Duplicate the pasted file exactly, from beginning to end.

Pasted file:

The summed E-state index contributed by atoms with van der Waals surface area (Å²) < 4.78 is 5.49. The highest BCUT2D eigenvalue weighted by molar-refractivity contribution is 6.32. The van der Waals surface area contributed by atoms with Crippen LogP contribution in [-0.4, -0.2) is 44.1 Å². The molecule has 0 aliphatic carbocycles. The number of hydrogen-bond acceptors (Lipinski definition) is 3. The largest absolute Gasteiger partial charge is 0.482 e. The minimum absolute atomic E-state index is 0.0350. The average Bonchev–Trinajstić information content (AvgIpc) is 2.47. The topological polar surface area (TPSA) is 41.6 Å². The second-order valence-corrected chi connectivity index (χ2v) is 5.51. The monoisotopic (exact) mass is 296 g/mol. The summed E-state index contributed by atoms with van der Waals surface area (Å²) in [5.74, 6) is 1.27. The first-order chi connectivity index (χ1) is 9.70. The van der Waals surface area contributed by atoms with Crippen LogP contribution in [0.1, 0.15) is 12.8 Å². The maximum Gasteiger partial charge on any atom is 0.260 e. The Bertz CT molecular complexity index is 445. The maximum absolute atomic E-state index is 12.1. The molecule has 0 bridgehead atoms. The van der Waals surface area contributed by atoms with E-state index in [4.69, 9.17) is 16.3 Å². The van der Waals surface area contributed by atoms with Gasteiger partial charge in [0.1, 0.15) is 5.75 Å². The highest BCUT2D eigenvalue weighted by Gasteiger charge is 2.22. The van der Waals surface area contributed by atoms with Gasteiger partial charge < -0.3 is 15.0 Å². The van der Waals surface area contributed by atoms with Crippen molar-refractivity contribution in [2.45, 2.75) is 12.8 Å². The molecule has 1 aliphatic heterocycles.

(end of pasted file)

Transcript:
The summed E-state index contributed by atoms with van der Waals surface area (Å²) < 4.78 is 5.49. The highest BCUT2D eigenvalue weighted by molar-refractivity contribution is 6.32. The van der Waals surface area contributed by atoms with Crippen LogP contribution in [-0.4, -0.2) is 44.1 Å². The molecule has 0 aliphatic carbocycles. The number of hydrogen-bond acceptors (Lipinski definition) is 3. The largest absolute Gasteiger partial charge is 0.482 e. The minimum absolute atomic E-state index is 0.0350. The average Bonchev–Trinajstić information content (AvgIpc) is 2.47. The topological polar surface area (TPSA) is 41.6 Å². The second-order valence-corrected chi connectivity index (χ2v) is 5.51. The monoisotopic (exact) mass is 296 g/mol. The summed E-state index contributed by atoms with van der Waals surface area (Å²) in [5.74, 6) is 1.27. The first-order chi connectivity index (χ1) is 9.70. The van der Waals surface area contributed by atoms with Crippen LogP contribution in [0.1, 0.15) is 12.8 Å². The maximum Gasteiger partial charge on any atom is 0.260 e. The Bertz CT molecular complexity index is 445. The maximum absolute atomic E-state index is 12.1. The molecule has 0 bridgehead atoms. The van der Waals surface area contributed by atoms with E-state index in [4.69, 9.17) is 16.3 Å². The van der Waals surface area contributed by atoms with Gasteiger partial charge in [0.1, 0.15) is 5.75 Å². The highest BCUT2D eigenvalue weighted by Gasteiger charge is 2.22. The van der Waals surface area contributed by atoms with Gasteiger partial charge < -0.3 is 15.0 Å². The van der Waals surface area contributed by atoms with Crippen molar-refractivity contribution in [2.45, 2.75) is 12.8 Å². The molecule has 1 aliphatic heterocycles.